What they say: It all started in Brussels where Chef Nooror Somany Steppe and her team decided to take the concept of Royal Thai cuisine to the world. Since those beginnings, it can now count on 11 venues worldwide. With a major focus on delicate presentation, they’re now starting to offer a lot more old and rare recipes. Beyond the likes of the common gaeng kiew wan (green curry), you’ll now find gaeng kee lek and tom som, as Chef Nooror says more Thais are showing an interest in their culinary roots.
What we say: Blue Elephant’s sophisticated interpretations of classic Thai specialties and opulent décor have made it a hit internationally as well as here in Bangkok at the flagship property on Sathorn Road. The beautiful presentation really impresses, while the taste is equally satisfying. Dishes like gaeng om (curry with vegetables) really burst with balanced flavors and the khao luem pua (baked rice in lotus) is unforgettable—cooked to perfection.
233 South Sathorn Rd., 02-673-9353. BTS Surasak. www.blueelephant.com. Open daily 11:30am-2:30pm, 6:30-10:30pm.
What they say: Traditional Thai cuisine, as well as top quality ingredients. Signature dishes that have been around since the beginning include khao pad Erawan (stir-fried rice and chili paste) and pla yang bai toey (grilled sea bass with pandanus).
What we say: Good food (all the recognizable favorites), an Asian ambiance (a little Thai silk and a lot of air-con) and friendly service are some of the virtues of this cute eatery in the very swanky hotel. More than just a tea room, they also have delicious main courses worth trying. The comfy seats, tranquil atmosphere and free board games are just a few of the details that ensure this restaurant stands apart from others. The food, however, is not a huge break from hotel Thai food tradition.
2/F, Grand Hyatt Erawan, 494 Ratchadamri Rd., 02-254-1234. BTS Open daily 10am-10pm.
What they say: Since its inception, the place has described itself as Royal Thai cuisine with authentic flavors and a whole-hearted devotion to presentation. It’s also now housed in a very nice century-old house.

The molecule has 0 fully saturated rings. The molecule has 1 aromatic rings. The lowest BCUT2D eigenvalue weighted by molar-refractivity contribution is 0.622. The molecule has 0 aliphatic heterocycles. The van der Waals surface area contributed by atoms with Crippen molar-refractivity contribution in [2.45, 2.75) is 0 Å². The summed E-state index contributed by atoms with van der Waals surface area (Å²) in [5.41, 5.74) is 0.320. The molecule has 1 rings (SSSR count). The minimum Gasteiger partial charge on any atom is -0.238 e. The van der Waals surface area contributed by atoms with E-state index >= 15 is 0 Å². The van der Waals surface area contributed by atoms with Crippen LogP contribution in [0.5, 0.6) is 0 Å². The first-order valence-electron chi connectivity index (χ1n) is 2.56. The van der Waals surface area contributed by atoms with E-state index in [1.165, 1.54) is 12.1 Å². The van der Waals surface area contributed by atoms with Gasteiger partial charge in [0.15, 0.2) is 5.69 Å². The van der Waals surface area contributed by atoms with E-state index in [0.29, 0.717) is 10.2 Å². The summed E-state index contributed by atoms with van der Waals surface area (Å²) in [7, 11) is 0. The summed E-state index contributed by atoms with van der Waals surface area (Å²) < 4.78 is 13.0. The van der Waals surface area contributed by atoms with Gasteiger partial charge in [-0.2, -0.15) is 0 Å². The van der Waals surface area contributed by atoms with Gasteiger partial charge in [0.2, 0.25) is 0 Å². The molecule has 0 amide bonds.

What we say: Besides the royal Thai dishes like chor muang (steamed flower-shaped dumplings filled with minced chicken) and goong sorn glin (marinated shrimp seasoned with lime juice, ginger and wrapped with lettuce leaves), you also find classic fare like tom yum and masaman, too. Just don’t go expecting particularly bold and rich flavors on the savory side of things—dessert is where Bussaracum really shines. Reward yourself with the delicious magrood loy geaw (kaffir lime in syrup with crushed ice) or kanom ko (glutinous rice flour stuffed with sweetened coconut in coconut milk).
1 Soi Pramual, Si Wiang Rd., 02-630-2216-8. BTS Surasak. www.bussaracum.com. Open daily 11am-2pm; 5:30-10:30pm.
What they say: Chef Vichit Mukura, a renowned master of his craft, has been running the kitchen here since 1986. He tells us that the concept has never wavered from serving up authentic Thai flavors, with nods to Royal cuisine and an emphasis on quality produce. Just recently Sala Rim Naam seems to be drawing more locals, and Chef Vichit puts much of this down to the popular chef’s table which invites the next generation to gain a greater understanding of Thai food.
What we say: The chef’s table (B2,900 for 6 courses, B3,900 for 9 courses) has only increased our love of the place. It sees 4-12 people seated at a table in the Sala Rim Naam kitchen. To guarantee quality, Chef Vichit sources most of the ingredients from either his own rice field, farmers he knows personally or Or Tor Kor market. His Thai dishes bring out the natural flavors of these carefully curated ingredients, while you also get a personalized master class in what you’re eating.
Mandarin Oriental, 48 Oriental Ave., Charoen Krung Rd., 02-659-9000. Open daily noon-3pm, 5pm-midnight.
What they say: The menu focuses on quality and authentic recipes that resonate with both expats and Thais.
What we say: The place serves up local specialties in a charming decor befitting its name: spices overflow from burlap bags or are piled into small wooden shelves. The place was built 30 years ago by the P49 design company, and we think it’s aged in a beautiful way. The dishes here are very pleasant and affordable by five-star hotel standards. The freshness of the coconut milk in the yam hoy shell kati sod (spicy scallops salad with coconut milk, lemongrass, chili and lime dressing) really stands out and shows that their emphasis on good ingredients is well-founded. The nam prik long ruea (spicy shrimp paste with minced pork, catfish and eggs), too, is really delicious and aromatic. The shrimp relish alone makes us want to go back for more.
Four Seasons Hotel, 155 Ratchadamri Rd., 02-250-1000. BTS Ratchadamri. Open daily 11:30am-2:30pm; 6-10:30pm.